“We struggled to get started,” Doug recalls. “Therapeutic riding was not widely known, to the disabled, or to the community at large, and there were few instructors in the country. We were busy getting educated on the process, giving speeches to anyone who would listen, raising the necessary dollars to make our programs possible, and improving our facilities to accommodate those with special needs. Now we are finding that keeping up with growth is an even greater challenge. Because of our successes, demands for expansion are ever increasing.”

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Chapter 27: Nick—Down Syndrome

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Chapter Twenty-Seven

Nick—Down Syndrome

At a Special Olympics horse show, thirteen-year-old Nick Hogan, a veteran of many years in the saddle, walked around eating a bag of French fries and visiting folks along the shedrow. Several people teasingly asked him for one of his fries, and he would turn away, protecting his snack. As he walked up to me, he fished out a long, shiny fry, dripping with catsup, and extended it toward me. Nick is somewhat limited in his verbal skills, but smiling, he offered the token. His mother, Sandy Hogan, laughed.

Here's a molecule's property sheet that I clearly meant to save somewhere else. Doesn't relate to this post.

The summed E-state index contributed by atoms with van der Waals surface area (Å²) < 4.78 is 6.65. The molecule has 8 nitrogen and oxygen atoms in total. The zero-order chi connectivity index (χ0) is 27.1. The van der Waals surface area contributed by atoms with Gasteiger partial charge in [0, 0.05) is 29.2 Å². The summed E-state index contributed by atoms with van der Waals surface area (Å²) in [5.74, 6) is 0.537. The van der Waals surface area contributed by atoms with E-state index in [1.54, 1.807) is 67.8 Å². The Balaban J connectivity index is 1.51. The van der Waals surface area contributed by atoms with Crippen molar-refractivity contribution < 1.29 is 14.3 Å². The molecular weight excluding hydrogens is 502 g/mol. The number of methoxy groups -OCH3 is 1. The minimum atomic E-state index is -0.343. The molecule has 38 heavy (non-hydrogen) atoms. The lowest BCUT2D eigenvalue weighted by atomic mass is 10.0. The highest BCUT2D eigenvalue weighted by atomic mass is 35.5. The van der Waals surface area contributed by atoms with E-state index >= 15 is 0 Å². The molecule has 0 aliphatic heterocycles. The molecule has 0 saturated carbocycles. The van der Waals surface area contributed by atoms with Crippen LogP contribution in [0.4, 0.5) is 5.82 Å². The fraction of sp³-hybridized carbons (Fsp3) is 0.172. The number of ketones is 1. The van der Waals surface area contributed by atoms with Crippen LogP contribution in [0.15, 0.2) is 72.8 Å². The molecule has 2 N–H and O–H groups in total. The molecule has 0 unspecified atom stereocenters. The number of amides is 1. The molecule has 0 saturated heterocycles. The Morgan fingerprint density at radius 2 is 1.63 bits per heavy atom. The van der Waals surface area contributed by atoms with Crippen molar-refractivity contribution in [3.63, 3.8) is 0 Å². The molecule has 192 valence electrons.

“You should feel honored. He doesn’t share his fries with just anyone.”

Well, I absolutely did. I took that piece of potato from him and ate it, trying not to imagine where his fingers might have been as he played around the horse barn.

Nick has Down Syndrome and a spunky, compelling personality that gets him a lot of hugs—and sometimes, sent to “time out.” Horseback riding is his primary source of exercise, socializing, and self-esteem, while it also helps to teach him communication skills and discipline.

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GLOSSARY ing the people, animals, nature, and situations therein, emphasizing emotional, mental, social, physical, and spiritual well-being.

Frog (horse anatomy): Wedge-shaped substance in the sole of the hoof which acts as a cushion.

Gerontology: The scientific study of the process and problems of aging.

Hackamore: Circular device fitting around a horse’s muzzle, an alternative to a metal bit in his mouth, by which the rider communicates signals.

Half-halt: With a rider mounted, the horse is slowed almost to a stop, and then abruptly urged back to normal speed.

Harrington Rod Insertion: A procedure to stabilize the spine by fusing together two or more vertebrae, using either metal (Harrington) rods or bone grafts.

Hemispherectomy: Excision of one cerebral hemisphere, undertaken due to intractable (not adequately controlled by medication) epilepsy, and other cerebral conditions.

Hippotherapy: From the Greek word for horse, hippos, literally meaning therapy with the aid of a horse.

Infantile Spasms: Brief (typically one to five seconds) seizures occurring in clusters of two to one hundred at a time, with possibly dozens of episodes per day.